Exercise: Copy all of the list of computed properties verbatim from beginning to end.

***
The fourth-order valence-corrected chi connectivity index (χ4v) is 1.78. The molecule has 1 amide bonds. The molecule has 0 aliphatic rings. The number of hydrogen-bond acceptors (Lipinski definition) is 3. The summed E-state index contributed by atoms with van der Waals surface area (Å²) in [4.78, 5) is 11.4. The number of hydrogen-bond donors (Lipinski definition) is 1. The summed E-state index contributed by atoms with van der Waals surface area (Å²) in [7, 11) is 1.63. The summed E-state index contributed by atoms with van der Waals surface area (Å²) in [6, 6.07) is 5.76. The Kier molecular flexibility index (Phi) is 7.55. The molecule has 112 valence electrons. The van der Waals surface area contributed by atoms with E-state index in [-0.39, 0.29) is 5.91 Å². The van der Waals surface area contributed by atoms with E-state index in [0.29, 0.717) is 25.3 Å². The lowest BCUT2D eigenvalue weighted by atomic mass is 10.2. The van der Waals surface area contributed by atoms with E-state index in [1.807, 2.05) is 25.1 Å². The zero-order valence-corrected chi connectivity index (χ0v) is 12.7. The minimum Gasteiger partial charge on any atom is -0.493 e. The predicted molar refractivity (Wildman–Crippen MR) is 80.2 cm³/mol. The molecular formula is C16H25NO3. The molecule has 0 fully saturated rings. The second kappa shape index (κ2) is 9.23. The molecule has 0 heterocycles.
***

The fourth-order valence-corrected chi connectivity index (χ4v) is 1.78. The molecule has 1 amide bonds. The molecule has 0 aliphatic rings. The number of hydrogen-bond acceptors (Lipinski definition) is 3. The summed E-state index contributed by atoms with van der Waals surface area (Å²) in [4.78, 5) is 11.4. The number of hydrogen-bond donors (Lipinski definition) is 1. The summed E-state index contributed by atoms with van der Waals surface area (Å²) in [7, 11) is 1.63. The summed E-state index contributed by atoms with van der Waals surface area (Å²) in [6, 6.07) is 5.76. The Kier molecular flexibility index (Phi) is 7.55. The molecule has 112 valence electrons. The van der Waals surface area contributed by atoms with E-state index in [-0.39, 0.29) is 5.91 Å². The van der Waals surface area contributed by atoms with E-state index in [0.29, 0.717) is 25.3 Å². The lowest BCUT2D eigenvalue weighted by atomic mass is 10.2. The van der Waals surface area contributed by atoms with E-state index in [1.807, 2.05) is 25.1 Å². The zero-order valence-corrected chi connectivity index (χ0v) is 12.7. The minimum Gasteiger partial charge on any atom is -0.493 e. The predicted molar refractivity (Wildman–Crippen MR) is 80.2 cm³/mol. The molecular formula is C16H25NO3. The molecule has 0 fully saturated rings. The second kappa shape index (κ2) is 9.23. The molecule has 0 heterocycles.